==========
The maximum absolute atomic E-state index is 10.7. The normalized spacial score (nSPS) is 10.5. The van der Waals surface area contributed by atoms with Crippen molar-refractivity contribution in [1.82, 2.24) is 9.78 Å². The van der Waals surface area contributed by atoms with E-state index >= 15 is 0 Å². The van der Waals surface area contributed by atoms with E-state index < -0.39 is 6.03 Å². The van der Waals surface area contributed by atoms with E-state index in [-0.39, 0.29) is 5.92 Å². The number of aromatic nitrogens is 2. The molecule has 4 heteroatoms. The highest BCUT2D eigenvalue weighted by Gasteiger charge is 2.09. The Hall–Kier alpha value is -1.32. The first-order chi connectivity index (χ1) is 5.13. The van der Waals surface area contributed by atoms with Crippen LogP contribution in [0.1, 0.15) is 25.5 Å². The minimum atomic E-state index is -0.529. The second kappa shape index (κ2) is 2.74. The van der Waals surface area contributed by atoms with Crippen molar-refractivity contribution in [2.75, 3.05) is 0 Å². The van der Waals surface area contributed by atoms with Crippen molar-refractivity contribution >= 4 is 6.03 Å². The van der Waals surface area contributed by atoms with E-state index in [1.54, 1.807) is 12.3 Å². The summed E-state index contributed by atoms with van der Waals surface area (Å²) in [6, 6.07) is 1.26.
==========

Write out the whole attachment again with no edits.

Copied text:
The maximum absolute atomic E-state index is 10.7. The normalized spacial score (nSPS) is 10.5. The van der Waals surface area contributed by atoms with Crippen molar-refractivity contribution in [1.82, 2.24) is 9.78 Å². The van der Waals surface area contributed by atoms with E-state index >= 15 is 0 Å². The van der Waals surface area contributed by atoms with E-state index < -0.39 is 6.03 Å². The van der Waals surface area contributed by atoms with E-state index in [-0.39, 0.29) is 5.92 Å². The number of aromatic nitrogens is 2. The molecule has 4 heteroatoms. The highest BCUT2D eigenvalue weighted by Gasteiger charge is 2.09. The Hall–Kier alpha value is -1.32. The first-order chi connectivity index (χ1) is 5.13. The van der Waals surface area contributed by atoms with Crippen LogP contribution in [0.1, 0.15) is 25.5 Å². The minimum atomic E-state index is -0.529. The second kappa shape index (κ2) is 2.74. The van der Waals surface area contributed by atoms with Crippen molar-refractivity contribution in [2.75, 3.05) is 0 Å². The van der Waals surface area contributed by atoms with Crippen molar-refractivity contribution >= 4 is 6.03 Å². The van der Waals surface area contributed by atoms with E-state index in [1.54, 1.807) is 12.3 Å². The summed E-state index contributed by atoms with van der Waals surface area (Å²) in [6, 6.07) is 1.26.